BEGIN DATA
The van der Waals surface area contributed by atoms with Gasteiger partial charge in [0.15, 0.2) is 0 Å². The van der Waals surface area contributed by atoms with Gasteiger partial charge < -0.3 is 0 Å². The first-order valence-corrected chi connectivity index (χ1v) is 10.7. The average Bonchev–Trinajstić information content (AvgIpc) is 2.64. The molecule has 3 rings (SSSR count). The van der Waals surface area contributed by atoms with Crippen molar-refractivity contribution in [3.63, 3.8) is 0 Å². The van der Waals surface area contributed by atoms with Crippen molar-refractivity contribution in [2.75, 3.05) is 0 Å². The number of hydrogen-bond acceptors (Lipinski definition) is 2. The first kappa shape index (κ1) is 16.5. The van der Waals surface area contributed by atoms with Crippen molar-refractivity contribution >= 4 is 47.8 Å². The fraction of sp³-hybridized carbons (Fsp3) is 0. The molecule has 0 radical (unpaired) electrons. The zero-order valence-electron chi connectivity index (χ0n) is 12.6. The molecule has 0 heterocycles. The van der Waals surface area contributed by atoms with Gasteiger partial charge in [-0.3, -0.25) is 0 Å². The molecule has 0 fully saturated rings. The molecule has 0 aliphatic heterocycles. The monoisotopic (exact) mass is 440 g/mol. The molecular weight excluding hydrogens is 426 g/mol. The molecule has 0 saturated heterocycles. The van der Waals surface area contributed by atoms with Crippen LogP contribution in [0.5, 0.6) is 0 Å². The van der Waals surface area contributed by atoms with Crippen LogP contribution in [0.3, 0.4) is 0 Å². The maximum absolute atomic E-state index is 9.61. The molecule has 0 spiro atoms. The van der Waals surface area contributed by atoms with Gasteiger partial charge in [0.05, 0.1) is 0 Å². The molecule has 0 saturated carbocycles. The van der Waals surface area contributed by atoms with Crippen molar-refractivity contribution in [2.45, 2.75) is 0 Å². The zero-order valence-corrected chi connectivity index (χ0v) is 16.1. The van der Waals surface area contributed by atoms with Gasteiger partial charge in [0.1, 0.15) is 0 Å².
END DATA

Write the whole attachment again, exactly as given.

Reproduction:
The van der Waals surface area contributed by atoms with Gasteiger partial charge in [0.15, 0.2) is 0 Å². The van der Waals surface area contributed by atoms with Gasteiger partial charge < -0.3 is 0 Å². The first-order valence-corrected chi connectivity index (χ1v) is 10.7. The average Bonchev–Trinajstić information content (AvgIpc) is 2.64. The molecule has 3 rings (SSSR count). The van der Waals surface area contributed by atoms with Crippen molar-refractivity contribution in [3.63, 3.8) is 0 Å². The van der Waals surface area contributed by atoms with Crippen molar-refractivity contribution in [2.75, 3.05) is 0 Å². The number of hydrogen-bond acceptors (Lipinski definition) is 2. The first kappa shape index (κ1) is 16.5. The van der Waals surface area contributed by atoms with Crippen molar-refractivity contribution >= 4 is 47.8 Å². The fraction of sp³-hybridized carbons (Fsp3) is 0. The molecule has 0 radical (unpaired) electrons. The zero-order valence-electron chi connectivity index (χ0n) is 12.6. The molecule has 0 heterocycles. The van der Waals surface area contributed by atoms with Gasteiger partial charge in [-0.3, -0.25) is 0 Å². The molecule has 0 fully saturated rings. The molecule has 0 aliphatic heterocycles. The monoisotopic (exact) mass is 440 g/mol. The molecular weight excluding hydrogens is 426 g/mol. The molecule has 0 saturated heterocycles. The van der Waals surface area contributed by atoms with Crippen LogP contribution in [0.5, 0.6) is 0 Å². The van der Waals surface area contributed by atoms with Crippen LogP contribution in [0.3, 0.4) is 0 Å². The maximum absolute atomic E-state index is 9.61. The molecule has 0 spiro atoms. The van der Waals surface area contributed by atoms with Gasteiger partial charge in [0.05, 0.1) is 0 Å². The molecule has 0 saturated carbocycles. The van der Waals surface area contributed by atoms with Crippen molar-refractivity contribution in [2.45, 2.75) is 0 Å². The zero-order valence-corrected chi connectivity index (χ0v) is 16.1. The van der Waals surface area contributed by atoms with Gasteiger partial charge in [0.1, 0.15) is 0 Å².